MANILA - The Philippine government and the Moro Islamic Liberation Front (MILF) have signed a historic pact to end one of Asia's longest and deadliest insurgencies, though fears remain that splinter rebel groups may derail the fragile peace.
"What is being presented before us now is a path that can lead to a permanent change in the status quo in Muslim Mindanao," said Philippine President Benigno Aquino at the ceremony here on Thursday.
The five-page "Comprehensive Agreement on the Bangsamoro (Muslim nation)" was signed by teams led by chief government negotiator Miriam Coronel-Ferrer and MILF panel chairman Mohagher Iqbal.
MILF chairman Al Haj Murad Ebrahim said the agreement "finally brings with it the restoration of the identity, powers and resources of the Bangsamoro. These three things, which have been ours since time immemorial and which were unjustly taken by colonisation and occupation, are now returned to us".
The pact, which Malaysia helped broker, concludes 17 years of negotiations spanning five Philippine presidents and three Malaysian prime ministers.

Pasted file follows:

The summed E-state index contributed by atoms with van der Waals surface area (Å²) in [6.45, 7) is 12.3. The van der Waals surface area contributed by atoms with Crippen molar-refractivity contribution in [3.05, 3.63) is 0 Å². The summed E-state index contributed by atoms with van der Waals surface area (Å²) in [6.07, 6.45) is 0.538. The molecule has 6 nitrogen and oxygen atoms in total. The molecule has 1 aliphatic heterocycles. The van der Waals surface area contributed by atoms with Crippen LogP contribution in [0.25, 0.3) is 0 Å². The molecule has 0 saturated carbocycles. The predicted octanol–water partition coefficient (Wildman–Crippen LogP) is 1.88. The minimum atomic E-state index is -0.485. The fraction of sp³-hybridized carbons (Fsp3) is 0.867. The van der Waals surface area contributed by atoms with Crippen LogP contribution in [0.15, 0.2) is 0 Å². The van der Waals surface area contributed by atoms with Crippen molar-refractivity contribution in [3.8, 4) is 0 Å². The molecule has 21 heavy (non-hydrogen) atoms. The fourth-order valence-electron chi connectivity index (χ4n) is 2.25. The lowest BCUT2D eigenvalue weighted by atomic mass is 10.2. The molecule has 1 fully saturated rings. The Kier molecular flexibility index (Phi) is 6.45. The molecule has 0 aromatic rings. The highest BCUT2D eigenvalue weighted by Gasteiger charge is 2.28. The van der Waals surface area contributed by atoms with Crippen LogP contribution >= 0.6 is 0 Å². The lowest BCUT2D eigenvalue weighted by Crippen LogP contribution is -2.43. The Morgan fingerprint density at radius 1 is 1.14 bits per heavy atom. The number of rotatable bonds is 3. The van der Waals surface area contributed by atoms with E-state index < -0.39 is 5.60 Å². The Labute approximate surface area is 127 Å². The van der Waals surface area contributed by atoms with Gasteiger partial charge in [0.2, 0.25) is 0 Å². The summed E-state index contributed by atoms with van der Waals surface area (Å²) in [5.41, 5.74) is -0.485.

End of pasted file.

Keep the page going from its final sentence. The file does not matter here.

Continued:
It aims to end a war that has torn Mindanao for more than 40 years and claimed over 150,000 lives, a conflict that has spread to Malaysia's shores as refugees from Mindanao seek shelter in Malaysia's Sabah state.
Malaysian Prime Minister Najib Razak, who led hundreds of foreign dignitaries as witnesses, called the deal "a momentous act of courage".
"Today, we turn to face the light," he said. "Today belongs to the Philippines and the people of the Bangsamoro."
The MILF is the largest of the Muslim rebel groups battling for independence in Mindanao - which they regard as their ancestral homeland - to sign a peace accord. The military estimates that it has about 12,000 fighters.
A pact signed by the rival Moro National Liberation Front in 1996 did not last and that group remains a threat, along with MILF splinter groups such as the Bangsamoro Islamic Freedom Fighters.
Malaysia played a pivotal role in the peace process for the new deal. In 2012, it hosted talks that led to a "framework peace agreement" that underpinned the Bangsamoro agreement.
Kuala Lumpur wants peace in Mindanao because of the large population of Filipinos driven to Sabah by the Mindanao conflict.
Malaysia has also had to wrestle with a standing claim of a Muslim royal clan in Sulu province in Mindanao over Sabah state. In February and March last year, dozens died when a band of armed men calling themselves the "Royal Army of Sulu" laid siege to Lahad Datu, a village in Sabah.